Keynes’ economic theories branched farther than just the problems of unemployment. In fact, not many topics in macroeconomics were not covered by his General Theory. On the topic of interest and money, Keynes believed the two are closely related. He surmised that the quantity of money played a key role in determining the rate of interest in the economy (Froyen 99). For all financial assets, he believed, they can be separated into two groups: money and bonds. The demand for one asset group implies the demand of the other. Through this line of thought, Keynes rationalized equilibrium in the market: equilibrium of one side of the market would imply equilibrium in the other! Because of this, total market equilibrium would occur when supply and demand were at equilibrium. The equilibrium interest rate is the interest rate that equates money supply and money demand. In order to determine this interest rate, Keynes believed, because money supply is fixed, the demand for money would be the changing factor adjusting itself to produce equilibrium (Froyen 102). This changing demand depends on three distinct types: Transaction demand, Precautionary demand, and Speculative demand. With Transaction demand, people hold onto money to make transactions; the interest rate becomes a factor determining whether they should make transactions or not. Precautionary demand would be additional monies held by people in case of unexpected expenditures, like a cushion. Speculative demand deals with the speculation of the interest rates’ near future and the desirability for people to either buy bonds or hold their money. These three demand types were Keynes idea of why people hold on to money and how and why interest rates fluctuated. For example, an increase in money supply would lead to a decrease in interest rate, which would lead to an increase in investment, finally leading to an increase in income and, therefore, aggregate demand. This idea was unheard of before Keynes’ time, but the ramifications were incredible. Not only did it prove the relationship between money and interest rates, but also it provided economists with an applicable approach to analyzing the market.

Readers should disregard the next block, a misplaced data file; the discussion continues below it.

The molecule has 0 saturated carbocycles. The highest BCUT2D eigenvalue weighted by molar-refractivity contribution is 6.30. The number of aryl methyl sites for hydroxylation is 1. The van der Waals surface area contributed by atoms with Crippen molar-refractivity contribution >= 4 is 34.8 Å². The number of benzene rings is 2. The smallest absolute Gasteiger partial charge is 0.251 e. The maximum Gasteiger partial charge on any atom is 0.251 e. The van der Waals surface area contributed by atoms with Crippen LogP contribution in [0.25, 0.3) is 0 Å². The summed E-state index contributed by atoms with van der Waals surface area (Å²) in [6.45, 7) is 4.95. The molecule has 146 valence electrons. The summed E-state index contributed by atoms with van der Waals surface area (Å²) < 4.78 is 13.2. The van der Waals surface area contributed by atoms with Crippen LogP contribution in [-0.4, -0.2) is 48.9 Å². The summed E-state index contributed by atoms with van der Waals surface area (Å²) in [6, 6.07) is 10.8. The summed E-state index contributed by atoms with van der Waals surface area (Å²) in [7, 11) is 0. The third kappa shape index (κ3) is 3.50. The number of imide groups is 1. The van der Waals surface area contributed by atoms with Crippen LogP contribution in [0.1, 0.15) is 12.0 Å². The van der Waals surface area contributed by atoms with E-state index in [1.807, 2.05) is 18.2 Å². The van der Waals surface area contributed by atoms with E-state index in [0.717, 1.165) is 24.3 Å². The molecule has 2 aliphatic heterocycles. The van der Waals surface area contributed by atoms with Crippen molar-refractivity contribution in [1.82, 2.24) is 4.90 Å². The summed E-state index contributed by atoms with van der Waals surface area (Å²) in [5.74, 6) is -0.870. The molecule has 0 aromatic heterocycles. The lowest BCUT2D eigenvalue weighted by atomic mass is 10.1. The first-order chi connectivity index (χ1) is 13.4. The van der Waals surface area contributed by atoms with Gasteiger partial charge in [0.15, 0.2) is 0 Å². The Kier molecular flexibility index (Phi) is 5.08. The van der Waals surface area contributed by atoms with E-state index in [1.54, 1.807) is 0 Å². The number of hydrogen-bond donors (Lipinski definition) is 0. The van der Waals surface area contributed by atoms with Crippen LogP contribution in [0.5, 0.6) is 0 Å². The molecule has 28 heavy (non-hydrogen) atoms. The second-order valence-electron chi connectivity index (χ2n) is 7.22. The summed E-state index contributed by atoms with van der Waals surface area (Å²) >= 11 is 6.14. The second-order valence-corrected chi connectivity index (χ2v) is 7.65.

In his more than 63 years of life, John Maynard Keynes established a legacy not soon to be followed. As a person, he exceeded without restriction; his liberal views and persona rejected the common notion of ideals present in the early 20th century. Keynes was boisterous, bisexual, and beyond genius. Within a decade of the 1929 depression, Keynes revolutionized the economic thought process and developed an economic system that sustains itself. Since his publication of his General Theory of Employment, Interest, and Money, his ideas have spread across the economic world and therefore have greatly affected the theory and practices of macroeconomics as a whole – hardly any modern theorist would overlook Keynesian theory in regards to a wide range of economics topics. Keynes’ genius was passed along due to his prolific writings and adoption of academic pursuits. It is clear that without the legacy Keynes left behind, our modern world may be quite different, and the impact he has made will be remembered forever.

Works Cited

Blaug, Mark. John Maynard Keynes: Life, Ideas, Legacy. New York: St. Martin's Press, 1990. Print.

Froyen, Richard T. Macroeconomics: Theories and Policies. Saddle River, N.J: Prentice Hall, 2008. Print.

Moggridge, D E. Keynes: Aspects of the Man and His Work : the First Keynes Seminar Held at the University of Kent at Canterbury, 1972. New York: St. Martin's Press, 1974. Print.

Walsh, Justyn. Keynes and the Market: How the World's Greatest Economist Overturned Conventional Wisdom and Made a Fortune on the Stock Market. Hoboken, N.J: John Wiley & Sons, 2008. Print.

Wattel, Harold L. The Policy Consequences of John Maynard Keynes. Armonk, N.Y: M.E. Sharpe, 1986. Print.